How is a Community Property Agreement used in Estate Planning?

By BRANDON DOCKINS, Legal Intern

What is Community Property?

Community property is property owned by a marital community or a domestic partnership whereby each spouse or partner has a present, undivided, one-half interest in the property. RCW 26.16.030; Olver v. Fowler, 161 Wn.2d 655, 670, 168 P.3d 348, 356 (2007). This means each spouse or partner has equal access to the whole property, but only owns one-half of the property. Thus, each spouse or partner can control the property as an owner of separate property would, subject to limitations. RCW 26.16.030. Particularly, without the consent of the other spouse or domestic partner, a spouse or partner may not (1) devise or bequeath by will more than one-half of the property, (2) give away, sell, convey, or encumber  community property, or (3) purchase real property with community funds. Id.

Property earned during the marriage or partnership is presumed to be community property. Id. This does not include property acquired by gift, bequest, devise, descent, or inheritance before or during marriage, or any rents, issues, and profits derived from separate property. RCW 26.16.010; RCW 26.16.020.

What is a Community Property Agreement?

A Community Property Agreement is a contract between spouses or domestic partners that allows the couple to classify property as separate or community property. RCW 26.16.120. Such an agreement can apply to property currently held and property that will be acquired in the future. Id. Further, the agreement can provide for property to be classified one way during life and another way upon the death of one spouse. Id. A Community Property Agreement is executed with a written instrument and must be recorded in the same manner as a deed to real estate. Id.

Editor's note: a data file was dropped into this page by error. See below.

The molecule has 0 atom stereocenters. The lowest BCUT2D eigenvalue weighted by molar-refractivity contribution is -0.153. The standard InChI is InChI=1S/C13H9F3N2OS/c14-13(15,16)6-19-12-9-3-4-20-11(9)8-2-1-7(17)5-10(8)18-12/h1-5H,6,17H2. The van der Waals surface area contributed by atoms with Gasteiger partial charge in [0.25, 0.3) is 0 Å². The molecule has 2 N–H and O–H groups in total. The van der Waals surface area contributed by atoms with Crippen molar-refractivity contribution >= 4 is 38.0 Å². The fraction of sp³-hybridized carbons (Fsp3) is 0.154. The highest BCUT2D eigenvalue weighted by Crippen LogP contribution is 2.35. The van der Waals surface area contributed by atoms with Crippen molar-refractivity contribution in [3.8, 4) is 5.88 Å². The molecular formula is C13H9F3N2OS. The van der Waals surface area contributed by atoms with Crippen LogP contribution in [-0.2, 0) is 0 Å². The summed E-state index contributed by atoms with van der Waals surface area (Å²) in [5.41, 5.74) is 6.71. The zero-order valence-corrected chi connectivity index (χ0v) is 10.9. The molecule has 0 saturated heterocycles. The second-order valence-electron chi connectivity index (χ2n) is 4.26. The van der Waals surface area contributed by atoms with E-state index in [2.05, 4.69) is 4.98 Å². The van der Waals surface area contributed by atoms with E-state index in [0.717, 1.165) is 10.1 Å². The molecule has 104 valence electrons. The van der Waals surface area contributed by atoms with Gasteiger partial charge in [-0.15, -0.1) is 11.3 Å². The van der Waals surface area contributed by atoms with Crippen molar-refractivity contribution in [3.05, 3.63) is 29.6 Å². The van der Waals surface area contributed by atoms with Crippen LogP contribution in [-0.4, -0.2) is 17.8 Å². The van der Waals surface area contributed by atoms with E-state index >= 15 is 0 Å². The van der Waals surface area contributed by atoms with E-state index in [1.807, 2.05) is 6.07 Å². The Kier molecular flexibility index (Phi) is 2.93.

How is a Community Property Agreement used in estate planning?

The flexibility of a Community Property Agreement can help achieve various ends in planning for an estate.

  1. Insulate assets from creditors of one spouse or partner. By classifying assets as the separate property of one spouse, you can insulate those assets from the creditors of the other spouse. RCW 26.16.190. However, if the agreement is made to defraud creditors, a judge can set aside or cancel the contract. RCW 26.16.120. As such, it is critical to consult an attorney when considering such a move.